On subscale analysis of core FertiQoL, women had significantly lower values on emotional and mind-body subscales [Table 3]. This finding was in agreement with many studies done worldwide[23],[24] including the original developmental study of FertiQoL by Boivin et al.

Women face serious emotional turmoil and physical manifestations due to infertility. Emotions can range from confusion, anger, hopelessness, feeling of unworthiness and frustration, to denial, withdrawal, social isolation and depression, only added by anxiety of extensive treatment.

All other domain scores of core (social and relational) and treatment (environment and tolerability) FertiQoL were not significantly different in women and men. This indicates that poor support from spouse, friends, or family may not be the only reason for poor emotional and mind-body scores in Indian women, and other contributing factors need further exploration.

In our study, women showed positive trend in the mean scores of core FertiQoL subscales with age and education [Table 4 and 5]. The positive effect of age was statistically significant on the mind-body subscale of core FertiQoL and environment subscale of treatment FertiQoL. It indicates that with maturity, women were better equipped to tackle the infertility experience.

Many studies in the past have shown that younger age and low education levels are prognosticating factors for lower QOL.[25],[26] Less education may mean lesser opportunities for work or jobs. Women are dependent on the spouse and family. In such a situation, motherhood as an identity becomes crucial to them, both at personal and social level.

Rural population fared poorly across all subscales of core FertiQoL compared to the urban population; significantly so on relational subscale [Table 6]. This finding should be viewed in the Indian context, where sociocultural norms are more stringent in the rural area.[27]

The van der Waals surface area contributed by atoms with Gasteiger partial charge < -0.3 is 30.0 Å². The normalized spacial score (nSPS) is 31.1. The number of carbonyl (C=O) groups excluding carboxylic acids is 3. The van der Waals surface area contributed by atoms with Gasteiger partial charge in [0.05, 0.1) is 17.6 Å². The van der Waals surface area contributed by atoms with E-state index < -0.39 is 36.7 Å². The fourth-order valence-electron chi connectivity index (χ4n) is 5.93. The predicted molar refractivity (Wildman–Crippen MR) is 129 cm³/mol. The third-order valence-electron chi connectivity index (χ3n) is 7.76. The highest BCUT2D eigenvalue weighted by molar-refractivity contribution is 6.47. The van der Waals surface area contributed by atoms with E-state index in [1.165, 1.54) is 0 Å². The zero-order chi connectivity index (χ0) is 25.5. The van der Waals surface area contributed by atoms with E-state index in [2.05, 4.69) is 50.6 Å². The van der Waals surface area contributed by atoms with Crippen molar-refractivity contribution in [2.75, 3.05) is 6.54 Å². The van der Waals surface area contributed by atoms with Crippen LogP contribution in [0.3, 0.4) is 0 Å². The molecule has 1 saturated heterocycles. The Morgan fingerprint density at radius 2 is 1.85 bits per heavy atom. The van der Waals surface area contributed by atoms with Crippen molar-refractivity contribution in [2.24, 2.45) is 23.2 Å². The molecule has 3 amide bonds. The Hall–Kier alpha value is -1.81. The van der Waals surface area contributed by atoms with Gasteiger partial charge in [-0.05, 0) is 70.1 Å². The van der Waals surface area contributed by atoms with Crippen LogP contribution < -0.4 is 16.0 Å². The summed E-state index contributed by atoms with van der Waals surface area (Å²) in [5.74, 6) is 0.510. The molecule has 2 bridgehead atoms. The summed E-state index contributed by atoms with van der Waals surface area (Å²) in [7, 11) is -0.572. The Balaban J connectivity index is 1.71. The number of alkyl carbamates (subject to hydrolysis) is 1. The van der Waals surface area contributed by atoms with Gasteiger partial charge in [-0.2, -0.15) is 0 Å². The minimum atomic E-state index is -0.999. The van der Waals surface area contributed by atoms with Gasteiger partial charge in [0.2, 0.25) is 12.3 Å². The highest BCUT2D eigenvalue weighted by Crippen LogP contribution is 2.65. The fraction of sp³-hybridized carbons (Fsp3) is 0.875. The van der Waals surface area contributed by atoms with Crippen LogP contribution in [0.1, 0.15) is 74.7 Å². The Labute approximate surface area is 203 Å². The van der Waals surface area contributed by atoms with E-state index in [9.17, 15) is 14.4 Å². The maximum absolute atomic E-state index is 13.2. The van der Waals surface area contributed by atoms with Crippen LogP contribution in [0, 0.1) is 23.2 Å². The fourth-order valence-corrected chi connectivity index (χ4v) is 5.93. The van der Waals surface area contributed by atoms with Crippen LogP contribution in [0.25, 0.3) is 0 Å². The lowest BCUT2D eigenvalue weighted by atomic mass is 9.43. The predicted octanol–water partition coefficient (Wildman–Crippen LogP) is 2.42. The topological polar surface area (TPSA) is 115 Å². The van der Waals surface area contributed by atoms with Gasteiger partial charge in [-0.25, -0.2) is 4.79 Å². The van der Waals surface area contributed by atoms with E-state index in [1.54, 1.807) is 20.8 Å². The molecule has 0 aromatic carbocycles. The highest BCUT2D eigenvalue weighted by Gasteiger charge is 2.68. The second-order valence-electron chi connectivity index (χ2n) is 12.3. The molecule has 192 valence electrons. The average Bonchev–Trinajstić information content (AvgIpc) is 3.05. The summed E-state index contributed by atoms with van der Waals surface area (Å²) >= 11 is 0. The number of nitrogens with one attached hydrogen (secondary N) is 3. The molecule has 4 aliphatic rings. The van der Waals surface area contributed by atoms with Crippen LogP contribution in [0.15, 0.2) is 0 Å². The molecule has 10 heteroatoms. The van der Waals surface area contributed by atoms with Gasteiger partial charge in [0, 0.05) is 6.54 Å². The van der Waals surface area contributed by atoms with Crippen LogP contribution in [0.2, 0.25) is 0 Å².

Patients with secondary infertility had better QOL compared to those with primary infertility, [Table 7] findings compatible with Karabulut et al.[28] and Turkish study by Dural et al.[29]

In our study, out of 42 couples with secondary infertility, only 13 had a live healthy child. Rest had conceived, but lost the pregnancy (missed abortion/spontaneous miscarriage/ectopic).

Even if conception did not result in birth of a live healthy baby, just getting pregnant had a positive impact on all the domains of the QOL, except relational aspect. This was akin to the findings in original developmental study by Boivin et al. in which couples with secondary infertility did worse on relational subscale.

Couples, in whom both partners had some pathology, had the worst core QOL scores,[30] understandably so, as this group of patients has the least probability of conceiving their own child naturally or with treatment. This group of patients scored best on relational subscale, although the difference was not statistically significant. They had worst treatment tolerability. This may be explained by the fact that in this group, both partners will require go through plethora of investigations and procedures and eventually need help of advanced assisted reproductive technologies [Table 8].